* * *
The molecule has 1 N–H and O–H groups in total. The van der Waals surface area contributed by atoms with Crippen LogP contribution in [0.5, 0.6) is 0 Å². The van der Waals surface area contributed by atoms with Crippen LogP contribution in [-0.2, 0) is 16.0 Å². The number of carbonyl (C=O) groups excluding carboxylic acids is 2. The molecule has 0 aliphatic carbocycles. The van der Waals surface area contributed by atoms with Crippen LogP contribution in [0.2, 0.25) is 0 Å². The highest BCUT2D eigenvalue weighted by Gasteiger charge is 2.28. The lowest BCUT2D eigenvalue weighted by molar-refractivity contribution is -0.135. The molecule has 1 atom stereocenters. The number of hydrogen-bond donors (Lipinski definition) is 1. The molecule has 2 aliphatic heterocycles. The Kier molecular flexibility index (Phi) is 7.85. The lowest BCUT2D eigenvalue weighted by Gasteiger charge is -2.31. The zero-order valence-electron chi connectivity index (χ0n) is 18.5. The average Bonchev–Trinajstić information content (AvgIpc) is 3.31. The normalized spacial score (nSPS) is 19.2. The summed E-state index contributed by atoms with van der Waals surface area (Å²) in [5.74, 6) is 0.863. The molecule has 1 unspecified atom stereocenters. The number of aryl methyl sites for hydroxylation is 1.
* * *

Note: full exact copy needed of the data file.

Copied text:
The molecule has 1 N–H and O–H groups in total. The van der Waals surface area contributed by atoms with Crippen LogP contribution in [0.5, 0.6) is 0 Å². The van der Waals surface area contributed by atoms with Crippen LogP contribution in [-0.2, 0) is 16.0 Å². The number of carbonyl (C=O) groups excluding carboxylic acids is 2. The molecule has 0 aliphatic carbocycles. The van der Waals surface area contributed by atoms with Crippen LogP contribution in [0.2, 0.25) is 0 Å². The highest BCUT2D eigenvalue weighted by Gasteiger charge is 2.28. The lowest BCUT2D eigenvalue weighted by molar-refractivity contribution is -0.135. The molecule has 1 atom stereocenters. The number of hydrogen-bond donors (Lipinski definition) is 1. The molecule has 2 aliphatic heterocycles. The Kier molecular flexibility index (Phi) is 7.85. The lowest BCUT2D eigenvalue weighted by Gasteiger charge is -2.31. The zero-order valence-electron chi connectivity index (χ0n) is 18.5. The average Bonchev–Trinajstić information content (AvgIpc) is 3.31. The normalized spacial score (nSPS) is 19.2. The summed E-state index contributed by atoms with van der Waals surface area (Å²) in [5.74, 6) is 0.863. The molecule has 1 unspecified atom stereocenters. The number of aryl methyl sites for hydroxylation is 1.